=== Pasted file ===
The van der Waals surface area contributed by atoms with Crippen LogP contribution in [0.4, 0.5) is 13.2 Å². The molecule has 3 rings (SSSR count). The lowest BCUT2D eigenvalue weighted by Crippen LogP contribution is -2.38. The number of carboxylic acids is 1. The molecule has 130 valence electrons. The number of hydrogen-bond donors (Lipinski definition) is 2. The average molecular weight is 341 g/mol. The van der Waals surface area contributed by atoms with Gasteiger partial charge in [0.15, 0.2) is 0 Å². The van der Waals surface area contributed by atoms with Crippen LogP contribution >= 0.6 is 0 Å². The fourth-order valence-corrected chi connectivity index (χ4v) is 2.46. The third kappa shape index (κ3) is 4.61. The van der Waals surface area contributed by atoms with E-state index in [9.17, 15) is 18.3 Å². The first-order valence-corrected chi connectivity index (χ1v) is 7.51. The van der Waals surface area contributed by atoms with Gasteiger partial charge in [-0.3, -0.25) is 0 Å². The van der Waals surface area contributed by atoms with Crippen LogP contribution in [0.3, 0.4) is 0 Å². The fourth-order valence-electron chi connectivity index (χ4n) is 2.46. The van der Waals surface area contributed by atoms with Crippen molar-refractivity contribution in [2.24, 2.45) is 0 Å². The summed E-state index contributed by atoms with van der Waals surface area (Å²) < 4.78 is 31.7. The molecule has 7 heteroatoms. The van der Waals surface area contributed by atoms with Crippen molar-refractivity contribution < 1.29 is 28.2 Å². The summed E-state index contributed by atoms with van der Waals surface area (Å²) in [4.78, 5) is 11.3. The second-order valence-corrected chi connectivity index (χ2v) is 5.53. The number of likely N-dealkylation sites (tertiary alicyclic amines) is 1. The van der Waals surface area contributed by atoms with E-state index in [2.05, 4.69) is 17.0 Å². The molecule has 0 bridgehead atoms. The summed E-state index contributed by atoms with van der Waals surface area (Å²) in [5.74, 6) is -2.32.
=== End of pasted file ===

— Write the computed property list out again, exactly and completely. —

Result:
The van der Waals surface area contributed by atoms with Crippen LogP contribution in [0.4, 0.5) is 13.2 Å². The molecule has 3 rings (SSSR count). The lowest BCUT2D eigenvalue weighted by Crippen LogP contribution is -2.38. The number of carboxylic acids is 1. The molecule has 130 valence electrons. The number of hydrogen-bond donors (Lipinski definition) is 2. The average molecular weight is 341 g/mol. The van der Waals surface area contributed by atoms with Gasteiger partial charge in [0.15, 0.2) is 0 Å². The van der Waals surface area contributed by atoms with Crippen LogP contribution >= 0.6 is 0 Å². The fourth-order valence-corrected chi connectivity index (χ4v) is 2.46. The third kappa shape index (κ3) is 4.61. The van der Waals surface area contributed by atoms with E-state index in [9.17, 15) is 18.3 Å². The first-order valence-corrected chi connectivity index (χ1v) is 7.51. The van der Waals surface area contributed by atoms with Gasteiger partial charge in [-0.3, -0.25) is 0 Å². The van der Waals surface area contributed by atoms with Crippen LogP contribution in [0.3, 0.4) is 0 Å². The fourth-order valence-electron chi connectivity index (χ4n) is 2.46. The van der Waals surface area contributed by atoms with Crippen molar-refractivity contribution in [2.24, 2.45) is 0 Å². The summed E-state index contributed by atoms with van der Waals surface area (Å²) < 4.78 is 31.7. The molecule has 7 heteroatoms. The van der Waals surface area contributed by atoms with Crippen molar-refractivity contribution < 1.29 is 28.2 Å². The summed E-state index contributed by atoms with van der Waals surface area (Å²) in [4.78, 5) is 11.3. The second-order valence-corrected chi connectivity index (χ2v) is 5.53. The number of likely N-dealkylation sites (tertiary alicyclic amines) is 1. The van der Waals surface area contributed by atoms with E-state index in [2.05, 4.69) is 17.0 Å². The molecule has 0 bridgehead atoms. The summed E-state index contributed by atoms with van der Waals surface area (Å²) in [5.74, 6) is -2.32.